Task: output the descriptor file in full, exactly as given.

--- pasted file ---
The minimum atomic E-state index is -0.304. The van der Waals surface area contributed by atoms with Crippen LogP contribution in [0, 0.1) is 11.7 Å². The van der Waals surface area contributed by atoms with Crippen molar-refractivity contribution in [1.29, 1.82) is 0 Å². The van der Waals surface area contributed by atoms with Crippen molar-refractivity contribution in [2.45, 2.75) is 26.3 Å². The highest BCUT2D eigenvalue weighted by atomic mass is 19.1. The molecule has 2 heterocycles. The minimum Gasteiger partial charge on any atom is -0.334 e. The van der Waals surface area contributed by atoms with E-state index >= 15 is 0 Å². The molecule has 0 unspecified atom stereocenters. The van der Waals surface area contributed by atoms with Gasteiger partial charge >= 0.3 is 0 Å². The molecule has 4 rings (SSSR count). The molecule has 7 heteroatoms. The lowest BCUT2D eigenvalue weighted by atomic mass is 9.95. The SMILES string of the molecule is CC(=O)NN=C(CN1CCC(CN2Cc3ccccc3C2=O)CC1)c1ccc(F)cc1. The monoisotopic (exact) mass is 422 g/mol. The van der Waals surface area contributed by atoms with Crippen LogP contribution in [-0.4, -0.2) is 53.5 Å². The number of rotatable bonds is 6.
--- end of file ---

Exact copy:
The minimum atomic E-state index is -0.304. The van der Waals surface area contributed by atoms with Crippen LogP contribution in [0, 0.1) is 11.7 Å². The van der Waals surface area contributed by atoms with Crippen molar-refractivity contribution in [1.29, 1.82) is 0 Å². The van der Waals surface area contributed by atoms with Crippen molar-refractivity contribution in [2.45, 2.75) is 26.3 Å². The highest BCUT2D eigenvalue weighted by atomic mass is 19.1. The molecule has 2 heterocycles. The minimum Gasteiger partial charge on any atom is -0.334 e. The van der Waals surface area contributed by atoms with E-state index >= 15 is 0 Å². The molecule has 0 unspecified atom stereocenters. The van der Waals surface area contributed by atoms with Gasteiger partial charge >= 0.3 is 0 Å². The molecule has 4 rings (SSSR count). The molecule has 7 heteroatoms. The lowest BCUT2D eigenvalue weighted by atomic mass is 9.95. The SMILES string of the molecule is CC(=O)NN=C(CN1CCC(CN2Cc3ccccc3C2=O)CC1)c1ccc(F)cc1. The monoisotopic (exact) mass is 422 g/mol. The van der Waals surface area contributed by atoms with Crippen LogP contribution in [-0.4, -0.2) is 53.5 Å². The number of rotatable bonds is 6.